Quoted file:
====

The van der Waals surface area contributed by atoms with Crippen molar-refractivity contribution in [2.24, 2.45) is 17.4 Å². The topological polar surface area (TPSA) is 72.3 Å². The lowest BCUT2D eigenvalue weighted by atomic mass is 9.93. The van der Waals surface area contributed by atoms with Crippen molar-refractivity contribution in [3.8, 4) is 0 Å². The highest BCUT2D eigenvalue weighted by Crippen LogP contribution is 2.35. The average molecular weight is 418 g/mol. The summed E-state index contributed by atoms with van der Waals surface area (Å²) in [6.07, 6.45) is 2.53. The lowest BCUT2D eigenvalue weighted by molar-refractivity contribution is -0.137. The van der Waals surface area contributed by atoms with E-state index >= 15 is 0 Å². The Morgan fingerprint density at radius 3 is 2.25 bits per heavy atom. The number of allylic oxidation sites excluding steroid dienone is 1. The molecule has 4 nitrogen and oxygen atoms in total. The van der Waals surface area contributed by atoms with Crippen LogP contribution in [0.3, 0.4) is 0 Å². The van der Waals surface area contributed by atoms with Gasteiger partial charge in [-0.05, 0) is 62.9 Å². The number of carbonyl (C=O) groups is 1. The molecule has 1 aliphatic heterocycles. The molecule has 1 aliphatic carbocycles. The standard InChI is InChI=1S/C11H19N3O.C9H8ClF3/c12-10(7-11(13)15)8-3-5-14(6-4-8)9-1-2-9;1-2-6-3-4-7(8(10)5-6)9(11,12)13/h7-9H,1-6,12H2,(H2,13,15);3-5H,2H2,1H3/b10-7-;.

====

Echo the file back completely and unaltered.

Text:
The van der Waals surface area contributed by atoms with Crippen molar-refractivity contribution in [2.24, 2.45) is 17.4 Å². The topological polar surface area (TPSA) is 72.3 Å². The lowest BCUT2D eigenvalue weighted by atomic mass is 9.93. The van der Waals surface area contributed by atoms with Crippen molar-refractivity contribution in [3.8, 4) is 0 Å². The highest BCUT2D eigenvalue weighted by Crippen LogP contribution is 2.35. The average molecular weight is 418 g/mol. The summed E-state index contributed by atoms with van der Waals surface area (Å²) in [6.07, 6.45) is 2.53. The lowest BCUT2D eigenvalue weighted by molar-refractivity contribution is -0.137. The van der Waals surface area contributed by atoms with E-state index >= 15 is 0 Å². The Morgan fingerprint density at radius 3 is 2.25 bits per heavy atom. The number of allylic oxidation sites excluding steroid dienone is 1. The molecule has 4 nitrogen and oxygen atoms in total. The van der Waals surface area contributed by atoms with Crippen LogP contribution in [0.3, 0.4) is 0 Å². The van der Waals surface area contributed by atoms with Gasteiger partial charge in [-0.05, 0) is 62.9 Å². The number of carbonyl (C=O) groups is 1. The molecule has 1 aliphatic heterocycles. The molecule has 1 aliphatic carbocycles. The standard InChI is InChI=1S/C11H19N3O.C9H8ClF3/c12-10(7-11(13)15)8-3-5-14(6-4-8)9-1-2-9;1-2-6-3-4-7(8(10)5-6)9(11,12)13/h7-9H,1-6,12H2,(H2,13,15);3-5H,2H2,1H3/b10-7-;.